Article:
Book Review

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    The Life of Nelson Riddle

    By Peter J. Levinson/Billboard Books: 288 pp., $21.95

    By Pam Linn/Staff Writer

    More than just a biography of Nelson Riddle, Peter Levinson’s “September in the Rain” is a comprehensive history of American popular music.

    From his apprenticeship as a trombonist and arranger for the big dance bands of the ’30s and ’40s through his hugely successful recordings during the ’50s and ’60s, Riddle’s influence was pervasive. These were the years when everyone’s favorite song was most likely a ballad sung by Frank Sinatra or Nat King Cole or a jazz tune by Ella Fitzgerald. And supporting those wonderful vocals were Riddle’s rich harmonic lines. He always wrote to make the singer sound good.

    During his big band days, Riddle was paid for his arrangements, but many were ghost written, with the bandleader taking the credit. By all accounts an unassuming guy, Riddle never objected, never pushed himself or hired publicists to do it for him. Levinson recounts in his preface that after profiling Riddle for Los Angeles Magazine in 1962, he joined a Hollywood public relations firm and suggested to Riddle that they represent him, but Riddle declined.

    After the Beatles TV debut in 1964, pop music and the recording industry changed forever, and the era of the singer/songwriter began. Although his arrangements were featured on many more recordings with Frank Sinatra, Riddle was left to write for TV and movies.

    From the time he studied composing and orchestration with classical composer Mario Castelnuovo-Tedesco, he had always said film scoring was his first love. He won his only Academy Award (of five nominations) in 1975 for the score of “The Great Gatsby.”

    After some lean years, Nelson’s recording career made a brilliant comeback in the 1980s with pop star Linda Ronstadt, a collaboration that produced three gold and platinum albums and earned him one of his three Grammy awards.

    Universally respected among musicians, he was also well liked for his even temperament, which made it possible for him to work with volatile personalities like Tommy Dorsey and Sinatra. Unlike Nat Cole, who was easy going, relaxed and kind, Sinatra sometimes belittled and berated Riddle in front of the orchestra. He took the abuse without rancor, often saying, “He doesn’t really mean it.” Even so, the break with Sinatra, when it finally came, was painful.

    The book also gives some insight into Riddle’s troubled first marriage to Doreen, with whom he raised six children (another died in infancy) in Malibu, and her struggle with alcohol addiction. They finally divorced in 1968.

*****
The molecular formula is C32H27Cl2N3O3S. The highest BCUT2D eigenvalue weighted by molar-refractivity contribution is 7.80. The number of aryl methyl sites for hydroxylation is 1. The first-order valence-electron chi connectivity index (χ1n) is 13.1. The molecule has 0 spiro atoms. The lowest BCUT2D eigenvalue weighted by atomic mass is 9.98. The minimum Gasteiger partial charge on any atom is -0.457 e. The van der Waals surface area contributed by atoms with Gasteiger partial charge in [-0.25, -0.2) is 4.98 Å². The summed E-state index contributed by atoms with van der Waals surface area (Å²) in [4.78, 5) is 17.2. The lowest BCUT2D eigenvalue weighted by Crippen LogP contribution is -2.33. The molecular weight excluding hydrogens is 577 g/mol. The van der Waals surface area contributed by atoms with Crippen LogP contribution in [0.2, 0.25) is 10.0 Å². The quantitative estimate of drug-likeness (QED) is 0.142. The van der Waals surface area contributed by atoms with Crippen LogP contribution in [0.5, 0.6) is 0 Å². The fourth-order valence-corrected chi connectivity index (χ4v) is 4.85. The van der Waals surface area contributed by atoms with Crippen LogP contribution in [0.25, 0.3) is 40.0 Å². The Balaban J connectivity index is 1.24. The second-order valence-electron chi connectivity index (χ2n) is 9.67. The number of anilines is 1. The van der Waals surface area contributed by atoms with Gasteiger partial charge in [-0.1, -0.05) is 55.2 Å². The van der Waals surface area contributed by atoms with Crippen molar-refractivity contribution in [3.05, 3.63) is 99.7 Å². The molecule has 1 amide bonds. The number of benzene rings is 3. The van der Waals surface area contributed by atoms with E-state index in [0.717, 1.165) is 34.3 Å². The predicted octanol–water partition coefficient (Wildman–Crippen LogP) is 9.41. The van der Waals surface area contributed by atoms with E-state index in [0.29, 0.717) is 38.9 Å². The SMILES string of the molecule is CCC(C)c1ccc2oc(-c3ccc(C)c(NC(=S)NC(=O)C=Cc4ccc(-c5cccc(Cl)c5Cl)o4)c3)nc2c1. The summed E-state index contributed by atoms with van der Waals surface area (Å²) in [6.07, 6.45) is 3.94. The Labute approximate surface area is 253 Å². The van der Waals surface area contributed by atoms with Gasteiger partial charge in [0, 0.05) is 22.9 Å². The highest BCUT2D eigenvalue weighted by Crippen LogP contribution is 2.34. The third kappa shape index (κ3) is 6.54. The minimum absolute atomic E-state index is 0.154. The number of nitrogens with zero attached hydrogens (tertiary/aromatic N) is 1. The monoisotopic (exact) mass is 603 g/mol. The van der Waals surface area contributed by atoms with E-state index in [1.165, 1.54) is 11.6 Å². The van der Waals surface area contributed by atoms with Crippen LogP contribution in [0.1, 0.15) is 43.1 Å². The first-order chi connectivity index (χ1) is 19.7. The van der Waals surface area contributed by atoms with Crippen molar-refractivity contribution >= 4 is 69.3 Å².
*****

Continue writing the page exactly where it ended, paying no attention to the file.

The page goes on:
After working together for about a year with Rosemary Clooney on her TV show, they began a serious affair that lasted six years. It was for both the most intense relationship of their lives, next to their marriages. She would refer to him many times as, “The love of my life.”

    The depth of their feelings for each other was evident in the recordings they made together, the most outstanding of which, Levinson writes, was “Love.” “Clooney selected all the songs for the album, which was recorded at the height of their relationship and, inspired by Nelson’s superb writing, Clooney turned in the most passionate performance of her entire recording career.”

    But the most beautiful album he ever arranged, Levinson writes, was “The Wonderful World of Antonio Carlos Jobim,” recorded in 1965. “The tenderness and sensuality that predominated throughout this recording … revealed how much Nelson and Jobim were soul mates.”

    Rich in anecdotes, the book quotes hundreds of musicians who worked with Riddle during the early big band years and later followed him to Hollywood to work in studio orchestras.

    Composer Herschel Gilbert recalled, “I was enamored of the way he wrote. He wrote right in the parts–I could never do that-most composers can’t do that. In other words, he wrote a trumpet part, wrote a second trumpet part, and wrote a third trumpet part and kept it all in his head. That’s a highly advanced way of scoring.”

    That facility was probably what enabled Riddle to turn out the incredible amount of work he did on tight deadlines for weekly TV shows, movies and recording dates.

    Of the musicians who knew Riddle well, many have praised “September in the Rain” as capturing the essence of his genius.

    Perhaps his friend, pianist George Shearing said it best: “Peter Levinson has put a beautiful frame around a portrait of a beautiful man. It is a long overdue tribute to this lovely, talented man, who lived with so much tragedy in his personal life but still gave us all such love and happiness through his talent as a musician’s musician.”

    Peter Levinson will read and sign copies of “September in the Rain” Saturday, Nov. 24, 2 p.m. at Borders Books 1360 Westwood Blvd. 310.475.9204.